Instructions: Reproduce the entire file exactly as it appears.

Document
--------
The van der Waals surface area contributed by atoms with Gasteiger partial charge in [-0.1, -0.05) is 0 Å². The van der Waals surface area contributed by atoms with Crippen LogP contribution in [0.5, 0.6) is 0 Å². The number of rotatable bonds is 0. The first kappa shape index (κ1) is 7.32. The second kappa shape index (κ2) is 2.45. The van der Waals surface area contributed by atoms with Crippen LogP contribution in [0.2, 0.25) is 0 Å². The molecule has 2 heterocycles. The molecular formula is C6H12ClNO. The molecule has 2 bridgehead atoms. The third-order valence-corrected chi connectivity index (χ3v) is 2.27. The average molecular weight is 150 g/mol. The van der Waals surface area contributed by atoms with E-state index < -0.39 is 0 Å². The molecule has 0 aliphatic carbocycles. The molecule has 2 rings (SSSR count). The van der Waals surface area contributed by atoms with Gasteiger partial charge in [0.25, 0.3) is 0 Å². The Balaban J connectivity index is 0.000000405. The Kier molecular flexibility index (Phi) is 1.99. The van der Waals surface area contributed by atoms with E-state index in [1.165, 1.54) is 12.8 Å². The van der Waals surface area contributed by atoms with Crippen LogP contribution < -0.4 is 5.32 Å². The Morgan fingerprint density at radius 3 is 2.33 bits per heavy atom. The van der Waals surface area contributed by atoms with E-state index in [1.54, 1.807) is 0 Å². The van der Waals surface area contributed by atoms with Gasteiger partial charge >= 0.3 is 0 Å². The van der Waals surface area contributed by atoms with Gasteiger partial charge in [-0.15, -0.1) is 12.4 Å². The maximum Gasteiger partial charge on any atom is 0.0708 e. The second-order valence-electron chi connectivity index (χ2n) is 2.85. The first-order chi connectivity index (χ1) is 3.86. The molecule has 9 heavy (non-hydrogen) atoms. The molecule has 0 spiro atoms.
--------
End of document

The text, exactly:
The van der Waals surface area contributed by atoms with Gasteiger partial charge in [-0.1, -0.05) is 0 Å². The van der Waals surface area contributed by atoms with Crippen LogP contribution in [0.5, 0.6) is 0 Å². The number of rotatable bonds is 0. The first kappa shape index (κ1) is 7.32. The second kappa shape index (κ2) is 2.45. The van der Waals surface area contributed by atoms with Crippen LogP contribution in [0.2, 0.25) is 0 Å². The molecule has 2 heterocycles. The molecular formula is C6H12ClNO. The molecule has 2 bridgehead atoms. The third-order valence-corrected chi connectivity index (χ3v) is 2.27. The average molecular weight is 150 g/mol. The van der Waals surface area contributed by atoms with E-state index < -0.39 is 0 Å². The molecule has 0 aliphatic carbocycles. The molecule has 2 rings (SSSR count). The van der Waals surface area contributed by atoms with Gasteiger partial charge in [0.25, 0.3) is 0 Å². The Balaban J connectivity index is 0.000000405. The Kier molecular flexibility index (Phi) is 1.99. The van der Waals surface area contributed by atoms with E-state index in [1.165, 1.54) is 12.8 Å². The van der Waals surface area contributed by atoms with Crippen LogP contribution < -0.4 is 5.32 Å². The Morgan fingerprint density at radius 3 is 2.33 bits per heavy atom. The van der Waals surface area contributed by atoms with E-state index in [1.54, 1.807) is 0 Å². The van der Waals surface area contributed by atoms with Gasteiger partial charge >= 0.3 is 0 Å². The van der Waals surface area contributed by atoms with Gasteiger partial charge in [-0.15, -0.1) is 12.4 Å². The maximum Gasteiger partial charge on any atom is 0.0708 e. The second-order valence-electron chi connectivity index (χ2n) is 2.85. The first-order chi connectivity index (χ1) is 3.86. The molecule has 9 heavy (non-hydrogen) atoms. The molecule has 0 spiro atoms.